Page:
The City Lost and Found Film Series presents
medium Cool (1969)
It’s 1968, and the whole world is watching. With the U.S. in social upheaval, famed cinematographer Haskell Wexler decided to make a film about what the hell was going on. Medium Cool, his debut feature, plunges us into the moment. With its mix of fictional storytelling and documentary technique, this depiction of the working world and romantic life of a television cameraman (Robert Forster) is a visceral cinematic snapshot of the era, climaxing with an extended sequence shot right in the middle of the riots surrounding the Democratic National Convention in Chicago. An inventive commentary on the pleasures and dangers of wielding a camera, Medium Cool is as prescient a political film as Hollywood has ever produced. (Criterion Collection)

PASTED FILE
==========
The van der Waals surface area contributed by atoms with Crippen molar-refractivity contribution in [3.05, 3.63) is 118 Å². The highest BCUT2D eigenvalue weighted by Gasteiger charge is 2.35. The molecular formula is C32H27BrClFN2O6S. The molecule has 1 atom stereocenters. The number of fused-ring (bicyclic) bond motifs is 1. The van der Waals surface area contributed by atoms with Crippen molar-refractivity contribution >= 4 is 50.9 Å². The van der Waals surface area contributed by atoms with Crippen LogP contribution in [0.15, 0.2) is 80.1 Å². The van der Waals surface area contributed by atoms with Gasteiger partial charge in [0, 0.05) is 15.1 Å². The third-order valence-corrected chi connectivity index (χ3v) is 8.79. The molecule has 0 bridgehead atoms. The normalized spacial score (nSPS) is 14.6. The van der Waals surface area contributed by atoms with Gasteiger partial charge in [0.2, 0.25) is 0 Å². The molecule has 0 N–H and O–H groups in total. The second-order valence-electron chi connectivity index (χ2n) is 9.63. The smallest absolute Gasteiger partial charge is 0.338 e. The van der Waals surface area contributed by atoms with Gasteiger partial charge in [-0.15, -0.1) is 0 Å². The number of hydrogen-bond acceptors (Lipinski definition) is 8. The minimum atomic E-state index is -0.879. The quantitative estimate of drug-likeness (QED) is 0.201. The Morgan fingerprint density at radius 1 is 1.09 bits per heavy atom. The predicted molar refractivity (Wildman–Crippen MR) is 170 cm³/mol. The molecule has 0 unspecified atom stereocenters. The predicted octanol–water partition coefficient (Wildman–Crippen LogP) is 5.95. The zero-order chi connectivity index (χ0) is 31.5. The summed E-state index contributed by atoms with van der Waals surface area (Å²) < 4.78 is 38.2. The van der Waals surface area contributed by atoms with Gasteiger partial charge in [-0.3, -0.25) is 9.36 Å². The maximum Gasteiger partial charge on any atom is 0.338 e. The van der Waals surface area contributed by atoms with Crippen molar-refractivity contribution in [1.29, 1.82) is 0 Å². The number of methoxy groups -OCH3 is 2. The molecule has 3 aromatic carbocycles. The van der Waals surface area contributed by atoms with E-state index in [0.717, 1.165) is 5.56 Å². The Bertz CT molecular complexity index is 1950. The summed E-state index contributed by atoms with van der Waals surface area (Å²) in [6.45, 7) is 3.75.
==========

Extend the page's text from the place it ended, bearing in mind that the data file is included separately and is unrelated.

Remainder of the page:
Medium Cool will screen with The Battle of Michigan Avenue (1969) a film chronicling the events of August 28, 1968 in Chicago.
The City Lost and Found Film Series is organized by the Princeton-Mellon Initiative in Architecture, Urbanism, and the Humanities, the Program in Urban Studies, and the Princeton University Art Museum in conjunction with the exhibition, The City Lost and Found: Capturing New York, Chicago, and Los Angeles, 1960–1980.